Symbiosis of Arbuscular Mycorrhizae on the Plant Roots
Lee, Sang-Sun ; Ryu, Chang-Neyon ;
The Korean Journal of Mycology, volume 20, issue 2, 1992, Pages 126~133
Using the soils containing several arbuscular mycorrhizae, the degrees of infection on the plant roots were measured with the different level of phosphate added on pot cultures. Infection on the plant roots was independent of the phosphate level for the roots of sorghum, but formation of arbuscular mycorrhizae in the roots was inversely related to the growth of soybean roots. It was concluded that infection of arbuscular mycorrhizae would be related to the phosphate level in the soils. Plants, themselves, were considered to control the infection of arbuscular mycorrhizae under the environments of soils, especially amount of phosphate.
Population Changes of Arbuscular Mycorrhizal Spores in the Different Soil Environments
Lee, Seok-Koo ; Eum, An-Heum ; Lee, Sang-Sun ;
The Korean Journal of Mycology, volume 20, issue 2, 1992, Pages 134~143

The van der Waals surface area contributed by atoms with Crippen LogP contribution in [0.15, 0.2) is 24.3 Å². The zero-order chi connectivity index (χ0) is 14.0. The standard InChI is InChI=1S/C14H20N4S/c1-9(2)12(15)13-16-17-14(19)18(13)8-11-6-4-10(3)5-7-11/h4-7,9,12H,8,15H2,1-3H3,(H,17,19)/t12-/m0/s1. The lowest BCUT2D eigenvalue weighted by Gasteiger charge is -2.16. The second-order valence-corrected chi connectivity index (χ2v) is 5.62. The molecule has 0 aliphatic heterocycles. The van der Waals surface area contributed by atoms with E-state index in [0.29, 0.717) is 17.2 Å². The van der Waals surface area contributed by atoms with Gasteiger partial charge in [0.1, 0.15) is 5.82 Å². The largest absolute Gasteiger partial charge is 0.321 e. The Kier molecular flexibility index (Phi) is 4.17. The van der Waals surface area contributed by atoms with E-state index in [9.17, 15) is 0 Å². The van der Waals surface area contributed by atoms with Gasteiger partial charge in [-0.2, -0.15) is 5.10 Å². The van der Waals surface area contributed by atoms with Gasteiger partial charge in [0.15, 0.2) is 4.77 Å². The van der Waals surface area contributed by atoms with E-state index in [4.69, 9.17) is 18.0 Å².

The association of soil environments and sporulation of arbuscular mycorrhizae was investigated using pot cultures. Increased arbuscular mycorrhizal spores as well as the better growth of the host plants were observed when sorghum (Sorghum bicolor) was treated with different soil conditions using several fertilizers with different concentrations. For to five fold increase of sporulation of arbuscular mycorrhizae was noticed depending on the mycorrhizal species. Although there were some differences between the four arbuscular mycorrhizae species and the conditions of soil environments, maximum populations of spores were reached at about 30-40 days after cultivation. The populations of four arbuscular mycorrhizal species was individually fluctuated. Also, the growth rate of host plants were different from the fertilizers over 2-3 times, but the increase of spores were not influenced by it.